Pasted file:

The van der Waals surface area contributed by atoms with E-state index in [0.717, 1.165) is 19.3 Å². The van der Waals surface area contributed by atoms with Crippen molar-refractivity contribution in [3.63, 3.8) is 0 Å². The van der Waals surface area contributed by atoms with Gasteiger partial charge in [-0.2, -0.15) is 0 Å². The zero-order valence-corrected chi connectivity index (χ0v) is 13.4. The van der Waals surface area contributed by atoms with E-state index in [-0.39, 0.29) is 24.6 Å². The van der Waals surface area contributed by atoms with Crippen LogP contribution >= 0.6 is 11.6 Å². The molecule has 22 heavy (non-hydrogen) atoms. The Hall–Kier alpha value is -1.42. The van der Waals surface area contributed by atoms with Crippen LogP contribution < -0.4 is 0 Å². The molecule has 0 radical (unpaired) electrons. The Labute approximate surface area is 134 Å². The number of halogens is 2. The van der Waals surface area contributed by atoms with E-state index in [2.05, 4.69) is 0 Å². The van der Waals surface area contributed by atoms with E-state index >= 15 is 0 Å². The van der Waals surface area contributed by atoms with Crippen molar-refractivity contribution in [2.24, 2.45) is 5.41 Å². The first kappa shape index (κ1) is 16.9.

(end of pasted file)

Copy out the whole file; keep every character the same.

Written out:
The van der Waals surface area contributed by atoms with E-state index in [0.717, 1.165) is 19.3 Å². The van der Waals surface area contributed by atoms with Crippen molar-refractivity contribution in [3.63, 3.8) is 0 Å². The van der Waals surface area contributed by atoms with Gasteiger partial charge in [-0.2, -0.15) is 0 Å². The zero-order valence-corrected chi connectivity index (χ0v) is 13.4. The van der Waals surface area contributed by atoms with E-state index in [-0.39, 0.29) is 24.6 Å². The van der Waals surface area contributed by atoms with Crippen LogP contribution >= 0.6 is 11.6 Å². The molecule has 22 heavy (non-hydrogen) atoms. The Hall–Kier alpha value is -1.42. The van der Waals surface area contributed by atoms with Crippen LogP contribution < -0.4 is 0 Å². The molecule has 0 radical (unpaired) electrons. The Labute approximate surface area is 134 Å². The number of halogens is 2. The van der Waals surface area contributed by atoms with E-state index in [2.05, 4.69) is 0 Å². The van der Waals surface area contributed by atoms with E-state index >= 15 is 0 Å². The van der Waals surface area contributed by atoms with Crippen molar-refractivity contribution in [2.24, 2.45) is 5.41 Å². The first kappa shape index (κ1) is 16.9.